BACK in 1962, The Beatles were infamously passed over for a Decca record deal in favour of Brian Poole & the Tremeloes, the soon-to-be-Fab Four sent packing with the immortal dismissal that “guitar groups are on the way out”.
Suede LTD, £12.99
That A&R department had cause to rue the day within a matter of months, but where are yer Beatles now, eh? The Tremeloes, on the other hand, are still touring.
Because, as we now know with the benefit of 50 years of rock’n’roll hindsight, being in a guitar band means never having to say goodbye. Au revoir, maybe, but never adieu. Some, like our plucky Tremeloes, just never gave up the ghost in the first place. Others, like Suede, burn brightly, fade out, lie low and come back.
Unlike The Tremeloes, Suede were pack leaders back in their day, presaging but standing apart from Britpop with their Bowie/Smiths blend of glam indie charisma, always teetering on the precipice of pretension but inspiring for a time an intense ardour that only a chosen few groups ever achieve.
Yet the fans didn’t keep the faith through the leaner artistic years and the band eventually fizzled out with their unfortunately named 2002 album A New Morning. Frontman Brett Anderson reunited with original Suede guitarist Bernard Butler for an underwhelming stint as The Tears, then undertook an erratic solo career.
No subsequent work has come close to recapturing the fire of Suede at their mid-1990s peak and – despite ecstatic live reports of this reunited post-Butler line-up of Anderson, guitarist Richard Oakes, keyboard player Neil Codling and rock-solid rhythm section Mat Osman and Simon Gilbert – neither does Bloodsports, which finds the band in pugilistic rather than inspired form.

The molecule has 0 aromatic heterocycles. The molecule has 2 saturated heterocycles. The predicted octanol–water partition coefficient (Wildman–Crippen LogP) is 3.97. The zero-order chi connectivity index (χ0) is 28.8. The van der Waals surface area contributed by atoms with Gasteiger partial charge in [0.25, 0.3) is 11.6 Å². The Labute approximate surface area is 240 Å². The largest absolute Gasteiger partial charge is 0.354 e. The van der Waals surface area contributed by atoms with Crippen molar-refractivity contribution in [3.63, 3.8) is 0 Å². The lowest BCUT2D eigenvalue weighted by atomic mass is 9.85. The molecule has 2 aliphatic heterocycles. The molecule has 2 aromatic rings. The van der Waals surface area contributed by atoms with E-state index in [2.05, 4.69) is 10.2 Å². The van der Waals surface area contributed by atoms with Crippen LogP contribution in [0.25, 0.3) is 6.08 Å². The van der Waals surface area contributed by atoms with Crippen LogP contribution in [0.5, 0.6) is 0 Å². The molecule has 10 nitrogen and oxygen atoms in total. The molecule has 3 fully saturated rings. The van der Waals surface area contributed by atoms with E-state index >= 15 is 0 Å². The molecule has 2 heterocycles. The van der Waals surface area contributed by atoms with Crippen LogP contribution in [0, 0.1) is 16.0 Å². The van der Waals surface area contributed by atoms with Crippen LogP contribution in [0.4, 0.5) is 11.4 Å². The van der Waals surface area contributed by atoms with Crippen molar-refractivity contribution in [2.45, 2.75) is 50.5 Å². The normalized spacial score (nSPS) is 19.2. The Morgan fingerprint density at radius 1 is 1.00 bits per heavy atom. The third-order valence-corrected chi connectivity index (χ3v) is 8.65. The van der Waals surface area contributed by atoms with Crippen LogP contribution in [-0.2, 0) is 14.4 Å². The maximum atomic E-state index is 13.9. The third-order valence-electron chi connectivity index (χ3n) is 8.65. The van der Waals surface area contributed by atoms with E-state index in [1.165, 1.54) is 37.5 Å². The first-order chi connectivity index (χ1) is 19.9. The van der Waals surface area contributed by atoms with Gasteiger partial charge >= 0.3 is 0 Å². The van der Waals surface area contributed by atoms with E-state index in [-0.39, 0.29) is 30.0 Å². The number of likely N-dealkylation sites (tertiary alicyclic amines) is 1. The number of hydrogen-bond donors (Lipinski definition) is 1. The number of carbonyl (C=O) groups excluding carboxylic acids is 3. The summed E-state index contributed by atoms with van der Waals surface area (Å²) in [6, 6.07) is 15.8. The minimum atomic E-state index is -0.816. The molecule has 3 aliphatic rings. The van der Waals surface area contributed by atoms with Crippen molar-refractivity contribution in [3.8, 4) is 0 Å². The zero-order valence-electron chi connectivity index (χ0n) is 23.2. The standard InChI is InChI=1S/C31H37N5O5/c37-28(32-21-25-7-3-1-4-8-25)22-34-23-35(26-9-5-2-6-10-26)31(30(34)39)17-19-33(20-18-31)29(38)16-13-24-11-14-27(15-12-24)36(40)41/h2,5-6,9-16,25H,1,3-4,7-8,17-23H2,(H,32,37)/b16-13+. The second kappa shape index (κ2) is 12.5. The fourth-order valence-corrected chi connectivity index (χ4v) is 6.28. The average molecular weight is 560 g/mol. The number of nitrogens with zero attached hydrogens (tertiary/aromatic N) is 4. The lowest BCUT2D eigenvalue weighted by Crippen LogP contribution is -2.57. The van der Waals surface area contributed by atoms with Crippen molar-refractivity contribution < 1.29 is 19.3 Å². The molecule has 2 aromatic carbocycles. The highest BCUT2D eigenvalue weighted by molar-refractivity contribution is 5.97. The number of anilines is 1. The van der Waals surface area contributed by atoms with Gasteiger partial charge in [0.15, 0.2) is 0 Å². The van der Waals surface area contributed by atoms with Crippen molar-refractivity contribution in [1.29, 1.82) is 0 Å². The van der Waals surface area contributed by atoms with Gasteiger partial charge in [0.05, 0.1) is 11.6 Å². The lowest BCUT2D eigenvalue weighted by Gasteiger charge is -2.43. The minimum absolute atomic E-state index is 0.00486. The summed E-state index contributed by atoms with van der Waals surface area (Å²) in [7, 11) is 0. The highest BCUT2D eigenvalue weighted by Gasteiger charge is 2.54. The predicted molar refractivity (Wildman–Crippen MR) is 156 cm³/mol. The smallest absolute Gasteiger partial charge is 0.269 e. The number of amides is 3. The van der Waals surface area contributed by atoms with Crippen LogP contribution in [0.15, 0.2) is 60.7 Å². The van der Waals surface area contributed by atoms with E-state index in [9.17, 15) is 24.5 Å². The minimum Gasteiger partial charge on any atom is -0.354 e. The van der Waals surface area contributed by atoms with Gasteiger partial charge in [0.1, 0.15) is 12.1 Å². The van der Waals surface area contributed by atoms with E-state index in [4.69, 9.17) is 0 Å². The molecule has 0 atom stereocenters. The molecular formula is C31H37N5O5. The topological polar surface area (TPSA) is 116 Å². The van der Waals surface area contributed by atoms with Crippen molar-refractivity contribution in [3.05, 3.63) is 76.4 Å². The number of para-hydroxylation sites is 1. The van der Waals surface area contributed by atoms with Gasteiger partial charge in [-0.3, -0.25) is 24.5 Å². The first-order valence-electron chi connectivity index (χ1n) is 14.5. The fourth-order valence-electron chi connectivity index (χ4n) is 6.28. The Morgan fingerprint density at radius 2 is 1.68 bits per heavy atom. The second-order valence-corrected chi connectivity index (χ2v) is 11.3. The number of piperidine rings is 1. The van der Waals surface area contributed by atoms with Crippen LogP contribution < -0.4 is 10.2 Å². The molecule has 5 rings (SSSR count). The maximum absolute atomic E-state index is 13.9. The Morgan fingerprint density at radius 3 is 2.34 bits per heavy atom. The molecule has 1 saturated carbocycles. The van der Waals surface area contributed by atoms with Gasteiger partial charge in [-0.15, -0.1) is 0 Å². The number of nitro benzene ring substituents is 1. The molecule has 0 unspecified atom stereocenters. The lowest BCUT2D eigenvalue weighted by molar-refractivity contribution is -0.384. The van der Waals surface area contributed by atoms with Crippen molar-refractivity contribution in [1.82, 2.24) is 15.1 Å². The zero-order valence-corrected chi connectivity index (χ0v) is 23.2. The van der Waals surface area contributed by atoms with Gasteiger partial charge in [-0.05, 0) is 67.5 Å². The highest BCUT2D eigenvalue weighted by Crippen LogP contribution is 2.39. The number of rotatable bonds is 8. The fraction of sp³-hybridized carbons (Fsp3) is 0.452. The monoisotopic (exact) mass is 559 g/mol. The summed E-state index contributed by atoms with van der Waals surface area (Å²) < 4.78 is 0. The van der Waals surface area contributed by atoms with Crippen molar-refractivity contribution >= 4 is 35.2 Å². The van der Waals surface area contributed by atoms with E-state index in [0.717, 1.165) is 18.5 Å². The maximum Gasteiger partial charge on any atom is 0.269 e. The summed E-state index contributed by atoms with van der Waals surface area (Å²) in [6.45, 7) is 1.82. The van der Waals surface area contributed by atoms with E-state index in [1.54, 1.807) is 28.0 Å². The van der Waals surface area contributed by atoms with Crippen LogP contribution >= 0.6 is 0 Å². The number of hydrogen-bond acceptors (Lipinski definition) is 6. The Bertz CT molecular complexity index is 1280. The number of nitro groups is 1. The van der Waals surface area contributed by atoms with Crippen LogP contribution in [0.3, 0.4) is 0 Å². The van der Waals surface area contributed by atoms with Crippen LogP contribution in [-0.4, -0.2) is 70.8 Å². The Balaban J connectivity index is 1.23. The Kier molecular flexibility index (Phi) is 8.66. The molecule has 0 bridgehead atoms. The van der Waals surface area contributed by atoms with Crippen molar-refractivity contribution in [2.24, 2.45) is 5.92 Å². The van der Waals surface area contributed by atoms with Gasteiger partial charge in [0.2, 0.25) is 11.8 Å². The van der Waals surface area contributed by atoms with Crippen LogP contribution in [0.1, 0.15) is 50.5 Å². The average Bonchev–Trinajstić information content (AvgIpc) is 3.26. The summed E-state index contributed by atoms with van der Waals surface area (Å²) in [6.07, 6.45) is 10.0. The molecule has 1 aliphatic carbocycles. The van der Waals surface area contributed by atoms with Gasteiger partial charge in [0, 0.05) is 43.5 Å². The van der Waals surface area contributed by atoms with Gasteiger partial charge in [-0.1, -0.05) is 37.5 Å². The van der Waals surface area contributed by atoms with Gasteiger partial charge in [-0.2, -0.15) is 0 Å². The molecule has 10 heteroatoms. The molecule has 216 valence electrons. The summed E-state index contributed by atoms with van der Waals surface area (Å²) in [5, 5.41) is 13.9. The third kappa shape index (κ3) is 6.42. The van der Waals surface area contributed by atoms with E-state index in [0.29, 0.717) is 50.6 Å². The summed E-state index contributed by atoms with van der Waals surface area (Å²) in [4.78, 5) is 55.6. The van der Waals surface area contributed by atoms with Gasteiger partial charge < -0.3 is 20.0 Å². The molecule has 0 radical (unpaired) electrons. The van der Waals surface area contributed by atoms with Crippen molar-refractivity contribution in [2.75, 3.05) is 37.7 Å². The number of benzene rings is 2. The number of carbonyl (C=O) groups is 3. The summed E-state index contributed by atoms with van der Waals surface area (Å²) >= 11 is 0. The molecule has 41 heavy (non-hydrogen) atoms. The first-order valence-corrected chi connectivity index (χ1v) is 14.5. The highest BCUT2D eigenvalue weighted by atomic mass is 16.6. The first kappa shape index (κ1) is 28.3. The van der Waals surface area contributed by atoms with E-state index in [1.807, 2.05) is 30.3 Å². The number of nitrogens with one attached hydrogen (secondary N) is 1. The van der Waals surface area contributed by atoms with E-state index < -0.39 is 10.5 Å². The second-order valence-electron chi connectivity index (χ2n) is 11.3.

According to Anderson, the incentive in making a sixth album was to rescue the reputation of the band. So at least there are stakes. But I would argue that Suede made their reputation with their first three albums, and reuniting with the producer of those albums, Ed Buller, only sets up great expectations which they are unlikely to meet.
Bloodsports is at least a more auspicious entry in the Suede canon than A New Morning, featuring ten wham-bam songs exploring “the endless carnal game of love” which broadly follow the trajectory of a relationship – even though Anderson has already admitted that he’s not sure what one track is even about.
Anderson’s lyrics increasingly became one of Suede’s weakest links first time round. The over-fanciful adjectives have not been entirely excised from the game – nuclear skies and the like have simply been replaced by “aniseed kisses and lipstick traces” and “lemonade sipped in Belgian rooms” (believe it) on opening salvo Barriers, a sufficiently serviceable “this love is different because it’s ours” warmer-upper.
There are more aniseed kisses and similar sentiments attached to Snowblind, suggesting that Anderson only has one mode for exploring the ecstasy of love at its smitten peak. However, he sounds in fine lusty vocal form, complemented by some robust Marr-like guitar licks.
The belligerent single It Starts And Ends With You, about surrendering to the whirlwind of love, is executed with a triumphal flourish but the group find a more intriguing way to flog that horse on Sabotage, which rides in on a big synthesiser hook and some stadium-issue guitars. Oakes continues to channel The Edge on For The Strangers, supported by Osman’s melodic bassline, while Anderson goes into simile overdrive about “lips like semaphore … stings like aerosol”.
Up to this point, Suede are paying lip service to their pomp pop sound so it’s a relief to behold such a direct strike as Hit Me, easily the biggest pop chorus of the album, executed with a soaring confidence. Next, they move seamlessly from invincibility to vulnerability on Sometimes I Feel I’ll Float Away, a rather majestic expression of surrender which spirals into outright melodrama with Anderson’s widescreen vocal reach and some ominous organ stabs.
The heavily reverb-soaked piano ballad What Are You Not Telling Me? doesn’t need to express much more than that pained question but Anderson can’t resist layering on the winsome imagery like a Britpop Terrence Malick. He settles down a bit on the stately Always but invests the promise that “I will always be near” with a stalkerish edge before going out with a typically booming, chest-puffing vocal on the unapologetically bombastic Faultlines.
The rest of the band join in the big finish with wall-of-sound drums and some big-guns guitar work, committing completely to the performance to ensure that Bloodsports is a handsome sounding album. If only the content matched up to the intent.